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General and Risk Management, Patient Safety (including: medication errors, quality control)
How observations on wards led to a change in the Danish national guideline
  1. K. Herkell,
  2. L. Colberg,
  3. A. Schrøder,
  4. H.B. Armandi,
  5. P. Beck
  1. 1The Capital Region of Denmark Hospital Pharmacy, Medicine Information Centre, Copenhagen NV, Denmark
  2. 2The Capital Region of Denmark Hospital Pharmacy, Clinical Pharmaceutical Service Hvidovre Hospital, Hvidovre, Denmark

Abstract

Background Patients poisoned with paracetamol are treated with the antidote N-acetylcysteine (NAC). According to the previous Danish national guidance the first infusion with NAC has to be mixed in 300 ml 5% glucose (or isotonic NaCl). In Denmark 300 ml solutions are only supplied in glass bottles. These are not designed to be used with IV poles. As an alternative 500 ml solution are supplied in infusion bags designed to be used with IV poles. This requires the nurse to withdraws 200 ml of the solution. Pharmacy staff from the Capital Region had been asking the Medicines Information Centre (MIC) whether it was possible to use 250 ml of glucose solution instead of 300 ml.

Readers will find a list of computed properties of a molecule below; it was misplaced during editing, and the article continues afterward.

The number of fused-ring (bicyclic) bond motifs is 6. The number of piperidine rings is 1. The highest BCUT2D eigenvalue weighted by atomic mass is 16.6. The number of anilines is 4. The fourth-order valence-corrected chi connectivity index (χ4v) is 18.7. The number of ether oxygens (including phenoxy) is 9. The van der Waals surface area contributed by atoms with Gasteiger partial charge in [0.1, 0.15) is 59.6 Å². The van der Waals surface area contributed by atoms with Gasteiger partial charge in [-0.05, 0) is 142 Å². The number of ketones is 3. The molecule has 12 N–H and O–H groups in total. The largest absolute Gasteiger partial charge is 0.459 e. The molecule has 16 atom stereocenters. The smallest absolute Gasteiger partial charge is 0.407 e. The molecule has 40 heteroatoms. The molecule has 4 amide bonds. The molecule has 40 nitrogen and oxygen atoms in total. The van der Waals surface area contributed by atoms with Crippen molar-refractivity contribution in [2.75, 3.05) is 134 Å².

Purpose The task was to investigate the possibility of changing practice when preparing NAC infusions, in order to secure easier, faster and more rational treatment of patients poisoned with paracetamol.

Materials and methods Pharmacy staff visiting hospital wards daily had independently been observing the inappropriate and time-consuming preparation of NAC infusions. The MIC was asked to provide a more manageable handling routine in the hospital.

The MIC task involved:

  • Reviewing the antidote/emergency management guidelines

  • Reviewing the relevant literature regarding treatment with NAC

  • Discussing the case with the clinical pharmacologist connected to the national Danish Poison Control Hotline.

Results The conclusion finally resulted in a change in the national guideline for the treatment of paracetamol poisoning.

This change of volume for preparation of NAC infusions further provided additional benefits:

  • faster initiation of treatment

  • improved patient safety due to simpler handling

  • price reduction of approximately 10€ per treatment

Conclusions The MIC concluded that 250 ml solution can be used equivalent to 300 ml.

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